These horses are more pony-like in their stature and have an incredibly friendly nature. During the colder months, they sport a thick, fluffy coat, and they can actually perform an extra gait called the tölt. But not only can you get to experience these magnificent creatures up close and personal whilst exploring the countryside of Akureyri, some horse riding tours even include a soak in a hot spring or meals made from locally sourced organic ingredients.
Travel Back in Time at the Laufas Turf Houses
The Laufas Turf Houses can be found just a couple of kilometers outside of the city and is a wonderful way of understanding how people in the area used to live. The Turf Houses were built in 1865 and are some of the best preserved of its kind. Today, thanks to the National Museum of Iceland, they even include farming tools for the ultimate immersive experience. It’s definitely a fun outing for anyone who appreciates architecture or enjoys history.
Visit Kjarnaskogur Forest
When walking through this densely populated 800-hectare forest, it’s hard to believe that there were absolutely no trees here before the 1950s. The Kjarnaskogur Forest just south of the city is a favorite amongst visitors as well as locals who thoroughly enjoy going on the hiking or biking trails, enjoying an outdoor grill day, or having the kids run around at the playgrounds.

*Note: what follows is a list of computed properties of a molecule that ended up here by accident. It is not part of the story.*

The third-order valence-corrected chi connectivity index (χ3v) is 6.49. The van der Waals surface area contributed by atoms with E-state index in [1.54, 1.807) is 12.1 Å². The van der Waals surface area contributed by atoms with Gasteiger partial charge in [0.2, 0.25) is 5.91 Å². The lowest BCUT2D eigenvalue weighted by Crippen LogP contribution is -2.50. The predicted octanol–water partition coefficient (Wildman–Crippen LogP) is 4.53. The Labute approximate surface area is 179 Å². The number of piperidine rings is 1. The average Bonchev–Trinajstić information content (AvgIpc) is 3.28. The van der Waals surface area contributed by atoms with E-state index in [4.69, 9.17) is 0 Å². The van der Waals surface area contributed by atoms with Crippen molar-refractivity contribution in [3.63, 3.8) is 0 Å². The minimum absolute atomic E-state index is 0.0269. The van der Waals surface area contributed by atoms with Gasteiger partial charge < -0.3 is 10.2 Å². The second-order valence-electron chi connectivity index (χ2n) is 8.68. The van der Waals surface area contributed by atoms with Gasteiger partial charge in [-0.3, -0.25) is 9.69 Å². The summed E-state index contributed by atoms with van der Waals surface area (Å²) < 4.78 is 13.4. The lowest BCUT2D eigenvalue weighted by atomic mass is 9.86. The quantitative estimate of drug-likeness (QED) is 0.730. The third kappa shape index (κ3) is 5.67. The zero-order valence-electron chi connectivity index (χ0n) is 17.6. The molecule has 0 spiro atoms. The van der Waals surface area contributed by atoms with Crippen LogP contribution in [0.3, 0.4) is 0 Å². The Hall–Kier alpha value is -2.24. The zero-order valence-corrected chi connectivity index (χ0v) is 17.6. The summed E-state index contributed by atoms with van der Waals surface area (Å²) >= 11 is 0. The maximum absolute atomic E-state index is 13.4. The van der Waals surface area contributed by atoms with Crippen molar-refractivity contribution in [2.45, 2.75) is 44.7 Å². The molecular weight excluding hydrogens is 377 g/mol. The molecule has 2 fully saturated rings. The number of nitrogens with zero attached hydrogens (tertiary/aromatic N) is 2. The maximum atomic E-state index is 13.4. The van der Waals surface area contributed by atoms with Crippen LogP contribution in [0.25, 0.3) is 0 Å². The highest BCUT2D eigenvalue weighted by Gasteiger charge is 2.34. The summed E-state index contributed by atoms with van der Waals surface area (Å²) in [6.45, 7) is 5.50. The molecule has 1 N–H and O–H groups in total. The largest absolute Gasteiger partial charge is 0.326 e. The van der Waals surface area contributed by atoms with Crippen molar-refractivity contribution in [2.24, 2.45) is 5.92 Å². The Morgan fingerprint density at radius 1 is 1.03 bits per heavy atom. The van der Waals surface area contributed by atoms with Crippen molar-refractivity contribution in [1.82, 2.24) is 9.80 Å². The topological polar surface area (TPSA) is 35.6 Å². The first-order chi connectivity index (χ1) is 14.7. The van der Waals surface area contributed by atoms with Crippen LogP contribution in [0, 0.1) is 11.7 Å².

Go Whale Watching
Husavik may be known as the “whale capital of Iceland”, but Akureyri is another favorite spot for whale watching here on the island. Eyjafjordur is well-known for its marine life, which also means plenty of food for the whales who eagerly flock to this “buffet”.
Some of the whales you may spot on a whale watching tour in Akureyri include Minke Whales, Humpback Whales, and even Blue Whales (the largest of all the whale species), making it one of the best things to do in Akureyri.
Top 5 Things To Do in Akureyri During Winter
The winter weather in Iceland is definitely not bringing Akureyri down, and you’ll find plenty of things to do and see in and around the city during this time. In fact, the weather even makes certain activities possible in the first place. Here are some of the best things to do in Akureyri in Iceland during the winter season:
Check Out Akureyri Church
Akureyri Church is one of the city’s attractions that’s pretty hard to miss, considering that it’s smack-bang in the middle of the city and towers over the rest of the buildings. In fact, the church was consecrated in 1940 and is so synonymous with Akureyri that it’s turned into a bit of a mascot for the “capital of the north”. Races up the church stairs are also a very normal occurrence here, and there’s even an annual church stair race in July.
Visit Jolahusid (aka the Christmas House)
Although many will be visiting Jolahusid during the festive season, this thematic gift shop is actually open all year round and is guaranteed to get you in the Christmas spirit. The aesthetics are a mix of a gingerbread house and what you imagine Santa’s house to look like. The Jolahusid is the go-to place for any Christmas decorations, gifts, or traditional Christmas food.